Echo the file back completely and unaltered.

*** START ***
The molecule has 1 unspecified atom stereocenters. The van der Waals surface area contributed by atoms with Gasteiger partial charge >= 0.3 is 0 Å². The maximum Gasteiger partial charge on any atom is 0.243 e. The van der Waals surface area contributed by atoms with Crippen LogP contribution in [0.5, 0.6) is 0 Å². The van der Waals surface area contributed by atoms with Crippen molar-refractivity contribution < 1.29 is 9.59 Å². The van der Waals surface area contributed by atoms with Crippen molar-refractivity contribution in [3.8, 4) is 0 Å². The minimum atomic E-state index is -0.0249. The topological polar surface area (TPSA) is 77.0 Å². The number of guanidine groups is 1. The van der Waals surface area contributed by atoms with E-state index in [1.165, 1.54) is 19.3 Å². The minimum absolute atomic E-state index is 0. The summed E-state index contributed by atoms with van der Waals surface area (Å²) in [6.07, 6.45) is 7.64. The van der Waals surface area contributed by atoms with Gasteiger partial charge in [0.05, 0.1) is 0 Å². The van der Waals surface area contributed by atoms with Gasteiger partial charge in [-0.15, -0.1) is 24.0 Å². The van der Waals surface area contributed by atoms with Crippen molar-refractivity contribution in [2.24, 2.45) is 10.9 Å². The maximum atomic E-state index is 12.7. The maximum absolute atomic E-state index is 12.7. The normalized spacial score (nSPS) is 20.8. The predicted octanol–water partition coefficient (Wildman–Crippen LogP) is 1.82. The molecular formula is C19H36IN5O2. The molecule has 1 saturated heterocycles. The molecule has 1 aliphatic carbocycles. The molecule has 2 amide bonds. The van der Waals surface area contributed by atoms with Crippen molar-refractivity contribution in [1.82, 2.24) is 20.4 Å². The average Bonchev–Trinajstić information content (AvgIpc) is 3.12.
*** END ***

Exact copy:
The molecule has 1 unspecified atom stereocenters. The van der Waals surface area contributed by atoms with Gasteiger partial charge >= 0.3 is 0 Å². The maximum Gasteiger partial charge on any atom is 0.243 e. The van der Waals surface area contributed by atoms with Crippen LogP contribution in [0.5, 0.6) is 0 Å². The van der Waals surface area contributed by atoms with Crippen molar-refractivity contribution < 1.29 is 9.59 Å². The van der Waals surface area contributed by atoms with Crippen molar-refractivity contribution in [3.8, 4) is 0 Å². The minimum atomic E-state index is -0.0249. The topological polar surface area (TPSA) is 77.0 Å². The number of guanidine groups is 1. The van der Waals surface area contributed by atoms with E-state index in [1.165, 1.54) is 19.3 Å². The minimum absolute atomic E-state index is 0. The summed E-state index contributed by atoms with van der Waals surface area (Å²) in [6.07, 6.45) is 7.64. The van der Waals surface area contributed by atoms with Gasteiger partial charge in [0.05, 0.1) is 0 Å². The van der Waals surface area contributed by atoms with Gasteiger partial charge in [-0.15, -0.1) is 24.0 Å². The van der Waals surface area contributed by atoms with Crippen molar-refractivity contribution in [2.24, 2.45) is 10.9 Å². The maximum atomic E-state index is 12.7. The maximum absolute atomic E-state index is 12.7. The normalized spacial score (nSPS) is 20.8. The predicted octanol–water partition coefficient (Wildman–Crippen LogP) is 1.82. The molecular formula is C19H36IN5O2. The molecule has 1 saturated heterocycles. The molecule has 1 aliphatic carbocycles. The molecule has 2 amide bonds. The van der Waals surface area contributed by atoms with Crippen molar-refractivity contribution in [1.82, 2.24) is 20.4 Å². The average Bonchev–Trinajstić information content (AvgIpc) is 3.12.